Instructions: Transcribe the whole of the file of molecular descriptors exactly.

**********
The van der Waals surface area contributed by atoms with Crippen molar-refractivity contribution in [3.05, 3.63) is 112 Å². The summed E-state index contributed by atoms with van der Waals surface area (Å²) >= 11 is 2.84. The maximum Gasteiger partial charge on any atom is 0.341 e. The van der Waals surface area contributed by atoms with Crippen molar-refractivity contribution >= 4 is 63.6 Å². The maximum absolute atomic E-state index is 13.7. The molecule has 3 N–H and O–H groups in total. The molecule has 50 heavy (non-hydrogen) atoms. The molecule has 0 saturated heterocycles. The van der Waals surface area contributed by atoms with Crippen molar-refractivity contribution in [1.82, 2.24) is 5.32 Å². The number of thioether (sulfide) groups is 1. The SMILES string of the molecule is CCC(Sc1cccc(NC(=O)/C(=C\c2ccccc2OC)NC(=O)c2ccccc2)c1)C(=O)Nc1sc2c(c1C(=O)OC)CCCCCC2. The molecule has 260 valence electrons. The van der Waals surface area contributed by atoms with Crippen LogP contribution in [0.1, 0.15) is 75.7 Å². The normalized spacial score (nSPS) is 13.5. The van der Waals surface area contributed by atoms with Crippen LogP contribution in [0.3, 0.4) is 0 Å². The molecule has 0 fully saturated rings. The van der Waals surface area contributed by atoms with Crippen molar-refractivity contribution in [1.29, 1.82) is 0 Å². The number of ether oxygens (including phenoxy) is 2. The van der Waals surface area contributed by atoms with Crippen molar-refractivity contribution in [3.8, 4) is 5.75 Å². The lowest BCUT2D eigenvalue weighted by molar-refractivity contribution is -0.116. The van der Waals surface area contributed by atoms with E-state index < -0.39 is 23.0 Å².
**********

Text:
The van der Waals surface area contributed by atoms with Crippen molar-refractivity contribution in [3.05, 3.63) is 112 Å². The summed E-state index contributed by atoms with van der Waals surface area (Å²) >= 11 is 2.84. The maximum Gasteiger partial charge on any atom is 0.341 e. The van der Waals surface area contributed by atoms with Crippen molar-refractivity contribution >= 4 is 63.6 Å². The maximum absolute atomic E-state index is 13.7. The molecule has 3 N–H and O–H groups in total. The molecule has 50 heavy (non-hydrogen) atoms. The molecule has 0 saturated heterocycles. The van der Waals surface area contributed by atoms with Crippen molar-refractivity contribution in [1.82, 2.24) is 5.32 Å². The number of thioether (sulfide) groups is 1. The SMILES string of the molecule is CCC(Sc1cccc(NC(=O)/C(=C\c2ccccc2OC)NC(=O)c2ccccc2)c1)C(=O)Nc1sc2c(c1C(=O)OC)CCCCCC2. The molecule has 260 valence electrons. The van der Waals surface area contributed by atoms with Crippen LogP contribution in [0.1, 0.15) is 75.7 Å². The normalized spacial score (nSPS) is 13.5. The van der Waals surface area contributed by atoms with Crippen LogP contribution in [0.3, 0.4) is 0 Å². The molecule has 0 fully saturated rings. The van der Waals surface area contributed by atoms with Crippen molar-refractivity contribution in [1.29, 1.82) is 0 Å². The number of ether oxygens (including phenoxy) is 2. The van der Waals surface area contributed by atoms with Crippen molar-refractivity contribution in [3.8, 4) is 5.75 Å². The lowest BCUT2D eigenvalue weighted by molar-refractivity contribution is -0.116. The van der Waals surface area contributed by atoms with E-state index < -0.39 is 23.0 Å².